Once a year on a cold Canberra Tuesday night in May, Australia's treasurer ceases to be the overseer of the nation's coffers and transforms himself into a magician.

The feats of sorcery the treasurers perform are a sight to behold. With the stroke of the pen, government debt is slashed; a sprinkling of optimistic economic assumptions transforms budget deficits into surpluses; and a change in accounting policy makes vast sums of cash magically appear in the budget papers.

The current Treasurer Scott Morrison is no exception. On Tuesday night, he'll pull on his wizard hat and slice the government debt into two parts - good debt and bad debt.

As we learned about cholesterol a few years ago, it seems there is also "good" debt.

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In a speech in the lead up to the budget, Morrison said good debt was used to finance spending that boosted productive capacity; bad debt financed recurrent expenditure such as health and welfare.

Morrison argued the government needs to "increase the visibility on good and bad debt".

For the first time, the budget will start split to the debt across portfolios so voters can see which areas accumulate debt and why.

"These changes will make clearer the share of expenditure that is contributing to investment that increases productive capacity and produces future income, and the debt that is being incurred to deal with everyday expenditure," Morrison said.

The concept of good and bad debt is relevant when it comes to household finances. "Good" debt is efficient debt that is used to create something or buy an asset, such as borrowing for education or buying a house. "Bad" debt is usually frivolous - a new speed boat or a credit card binge on the latest fashions.

But to divide the nation's borrowings into debt that can expect a visit from Santa Claus and debt that's too naughty for Christmas presents is nonsense.

Ultimately it's up to the government to decide which pot receives more of the government's operating revenue and which pot increases its borrowings.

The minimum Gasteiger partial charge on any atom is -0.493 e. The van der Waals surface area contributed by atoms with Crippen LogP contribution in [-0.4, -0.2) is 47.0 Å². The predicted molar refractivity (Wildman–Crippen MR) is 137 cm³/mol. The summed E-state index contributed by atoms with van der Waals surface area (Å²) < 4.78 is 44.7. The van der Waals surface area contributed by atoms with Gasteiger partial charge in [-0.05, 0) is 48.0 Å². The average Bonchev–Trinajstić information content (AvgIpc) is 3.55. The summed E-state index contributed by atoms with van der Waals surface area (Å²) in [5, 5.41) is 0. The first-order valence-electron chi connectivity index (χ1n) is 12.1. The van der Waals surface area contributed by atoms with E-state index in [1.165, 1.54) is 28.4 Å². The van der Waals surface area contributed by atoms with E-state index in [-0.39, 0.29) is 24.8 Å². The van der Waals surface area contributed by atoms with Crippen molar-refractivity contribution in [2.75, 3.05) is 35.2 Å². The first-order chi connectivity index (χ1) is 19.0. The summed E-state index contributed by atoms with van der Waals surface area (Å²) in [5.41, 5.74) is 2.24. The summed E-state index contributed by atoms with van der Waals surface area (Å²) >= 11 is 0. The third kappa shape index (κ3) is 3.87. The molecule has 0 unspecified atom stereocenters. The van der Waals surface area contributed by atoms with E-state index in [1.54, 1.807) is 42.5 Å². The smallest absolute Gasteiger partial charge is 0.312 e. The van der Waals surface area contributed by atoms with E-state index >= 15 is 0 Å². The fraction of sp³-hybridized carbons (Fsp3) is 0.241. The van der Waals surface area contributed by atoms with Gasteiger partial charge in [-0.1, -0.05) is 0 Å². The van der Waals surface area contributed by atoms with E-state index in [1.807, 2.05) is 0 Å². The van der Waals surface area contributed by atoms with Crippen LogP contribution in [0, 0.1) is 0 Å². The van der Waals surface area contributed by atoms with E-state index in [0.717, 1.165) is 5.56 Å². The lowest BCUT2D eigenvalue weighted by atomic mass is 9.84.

It won't change the fact that government debt is ballooning towards half a trillion dollars. The money will still have to be paid back, regardless of what the government chooses to call it and ratings agencies won't care too much about Morrison's distinction.

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The Treasurer says the change to the way debt is classified will give the government room to increase borrowing for big infrastructure projects.

This suggests that the government is planning an infrastructure spend up in the coming years. So far we know the budget will commit funds to building a second airport in Sydney and an inland rail link between Melbourne and Brisbane.

In fairness to the government, whatever it decides to call the debt used to fund these projects, there is no doubt they are worthwhile projects that should make for a more efficient economy.

MAKING HOUSING MORE AFFORDABLE

The budget is also likely to contain increased spending on roads and rail in our capital cities.

This looks like the most effective thing the government will be able to do to ease the housing affordability crisis besetting Sydney and Melbourne in particular.

There could be other budget measures, such as savings concessions for first home buyers and incentives for older people to move out of the large and largely unused homes.

But the only way to really fix the housing crisis is to build more houses in places where people want to live. That means increasing the supply of land.

But making land appear from nowhere is beyond the powers of even the most magical treasurer.

This is where infrastructure spending comes in. In a way, new roads and rail make new land appear by opening up new areas to housing. A better road or train service means that people will be able to get to work more easily. Houses in that area therefore become more attractive, taking price pressure off existing housing.

GROWTH OPTIMISM

Many of the numbers in the budget will hinge on what some economists say will be overly optimistic growth forecasts.

Treasury is next week likely to forecast gross domestic product growth rebounding to over 3 per cent in coming years. This is important because the more an economy grows then the more personal and company tax the government collects and hence the budget position is stronger.

But economists wonder if a sustained growth rate of 3 per cent or more is realistic. Household consumption is soft and wages growth is weak. On top of that, iron ore prices have slumped in recent weeks and are down 17 per cent for the year.

If the forecast growth turns out to be an illusion, then any return to surplus will be even further away and something for another government to magic away.